Tonight we will see a Grand Final re-match.
Warrington Wolves versus Wigan Warriors at the Halliwell Jones Stadium!
Doesn’t it just get the blood tingling!
Can the Wolves get their revenge for their Grand Final defeat last year?
Can Wigan win without Sean O’Loughlin and Micky McIlorum?
Will this be the night that Warrington’s young halfback Gareth O’Brien really comes of age to impose himself on the Super League title holders?
Will we see Wigan fullback Matty Bowen score another scorching try, such as the one he scored over 90 metres against Hull Kingston Rovers last Friday?
It is surely a great and mouthwatering prospect!
But where is the fanfare for what will surely be a great match, both for a live audience and the couch potatoes who prefer to watch from their sofas?
Wherever it is, its echo is a very slight one. The media in general doesn’t seem to have picked up the buzz that should be in the air and audible to all.
On Monday night I attended the annual dinner of the All-Party Parliamentary Rugby League Group, and I shared a table with, among others, Alex Butler, the sports editor of the Sunday Times.
Butler more or less made it clear that Rugby League will probably never feature in his newspaper, partly, to be fair, because we don’t usually play games on Saturday. But more relevantly because he doesn’t believe that many people who read his newspaper are interested in Rugby League.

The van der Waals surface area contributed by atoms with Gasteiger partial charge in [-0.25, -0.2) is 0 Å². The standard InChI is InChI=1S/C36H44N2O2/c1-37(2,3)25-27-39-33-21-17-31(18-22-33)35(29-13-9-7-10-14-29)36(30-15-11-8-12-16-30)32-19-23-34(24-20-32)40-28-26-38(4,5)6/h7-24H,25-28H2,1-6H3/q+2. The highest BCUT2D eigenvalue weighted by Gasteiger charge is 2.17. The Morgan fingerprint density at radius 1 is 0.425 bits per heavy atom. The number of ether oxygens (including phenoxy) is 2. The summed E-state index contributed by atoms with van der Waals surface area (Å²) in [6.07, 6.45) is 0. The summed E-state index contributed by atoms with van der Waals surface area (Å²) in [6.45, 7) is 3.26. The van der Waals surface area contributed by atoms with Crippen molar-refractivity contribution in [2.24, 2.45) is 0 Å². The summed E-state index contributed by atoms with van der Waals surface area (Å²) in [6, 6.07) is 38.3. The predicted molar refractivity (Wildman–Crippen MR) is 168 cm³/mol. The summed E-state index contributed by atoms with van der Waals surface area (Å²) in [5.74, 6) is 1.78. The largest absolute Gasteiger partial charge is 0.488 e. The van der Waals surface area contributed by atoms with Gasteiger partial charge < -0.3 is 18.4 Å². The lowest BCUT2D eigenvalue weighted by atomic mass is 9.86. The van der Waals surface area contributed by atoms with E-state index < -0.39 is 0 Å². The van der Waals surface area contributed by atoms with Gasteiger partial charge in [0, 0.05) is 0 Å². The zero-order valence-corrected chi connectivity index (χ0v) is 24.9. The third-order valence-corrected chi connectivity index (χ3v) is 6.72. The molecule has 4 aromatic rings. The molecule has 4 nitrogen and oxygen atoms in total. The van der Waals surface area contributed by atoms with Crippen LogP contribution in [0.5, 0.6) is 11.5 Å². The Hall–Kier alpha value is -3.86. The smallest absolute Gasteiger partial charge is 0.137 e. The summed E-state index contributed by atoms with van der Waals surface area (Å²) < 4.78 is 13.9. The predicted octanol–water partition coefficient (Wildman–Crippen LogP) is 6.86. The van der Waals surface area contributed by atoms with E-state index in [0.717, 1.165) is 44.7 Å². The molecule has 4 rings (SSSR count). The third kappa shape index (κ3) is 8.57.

And, to judge from the lack of any Rugby League in today’s Daily Telegraph or The Independent (I have only seen the ‘I’ version of the Indy, so apologies if I have this wrong), the feeling is shared with sports editors almost across the board.
So even our biggest games seem unable to pique the interest of the people who count in what used to be known as Fleet Street.
So much for the success of the recent World Cup in changing the mindset of these people! I am afraid that we still seem to be the outcasts of the British sporting scene in the minds of some of those people.
We may be currently the second most watched sport on Sky Sports, and it’s great that we are, but that doesn’t seem to cut any ice with people like Mr Butler, who insist on putting us at something like the same level as volleyball.
I almost get the feeling that if a million people watched every Rugby League match on Sky Sports, the nation’s sports editors would still insist that we were a small game.
I’m sure tonight’s clash at the Halliwell Jones Stadium will be another thriller, and the players will do us proud once again.
And it’s for their sake, if for no one else’s, that we need to understand what we can do to change those negative perceptions.
Rugby League is just too damned good to be ignored.
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